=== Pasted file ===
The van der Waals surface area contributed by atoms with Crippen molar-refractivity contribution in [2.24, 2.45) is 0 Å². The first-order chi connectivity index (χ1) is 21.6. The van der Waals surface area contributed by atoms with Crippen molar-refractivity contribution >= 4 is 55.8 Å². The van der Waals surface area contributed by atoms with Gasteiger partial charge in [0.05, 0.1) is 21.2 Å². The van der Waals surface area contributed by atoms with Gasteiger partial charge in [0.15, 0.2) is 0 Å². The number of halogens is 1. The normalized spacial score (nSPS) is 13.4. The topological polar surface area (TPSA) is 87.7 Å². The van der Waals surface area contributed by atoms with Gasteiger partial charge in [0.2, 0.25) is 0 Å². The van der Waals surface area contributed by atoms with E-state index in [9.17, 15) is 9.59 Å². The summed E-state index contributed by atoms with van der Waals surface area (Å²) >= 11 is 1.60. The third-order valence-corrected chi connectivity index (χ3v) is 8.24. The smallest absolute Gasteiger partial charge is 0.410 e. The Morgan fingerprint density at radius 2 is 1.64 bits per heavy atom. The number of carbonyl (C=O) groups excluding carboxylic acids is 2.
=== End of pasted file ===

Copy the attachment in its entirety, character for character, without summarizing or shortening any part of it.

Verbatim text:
The van der Waals surface area contributed by atoms with Crippen molar-refractivity contribution in [2.24, 2.45) is 0 Å². The first-order chi connectivity index (χ1) is 21.6. The van der Waals surface area contributed by atoms with Crippen molar-refractivity contribution >= 4 is 55.8 Å². The van der Waals surface area contributed by atoms with Gasteiger partial charge in [0.05, 0.1) is 21.2 Å². The van der Waals surface area contributed by atoms with Gasteiger partial charge in [0.15, 0.2) is 0 Å². The number of halogens is 1. The normalized spacial score (nSPS) is 13.4. The topological polar surface area (TPSA) is 87.7 Å². The van der Waals surface area contributed by atoms with Gasteiger partial charge in [0.2, 0.25) is 0 Å². The van der Waals surface area contributed by atoms with E-state index in [9.17, 15) is 9.59 Å². The summed E-state index contributed by atoms with van der Waals surface area (Å²) >= 11 is 1.60. The third-order valence-corrected chi connectivity index (χ3v) is 8.24. The smallest absolute Gasteiger partial charge is 0.410 e. The Morgan fingerprint density at radius 2 is 1.64 bits per heavy atom. The number of carbonyl (C=O) groups excluding carboxylic acids is 2.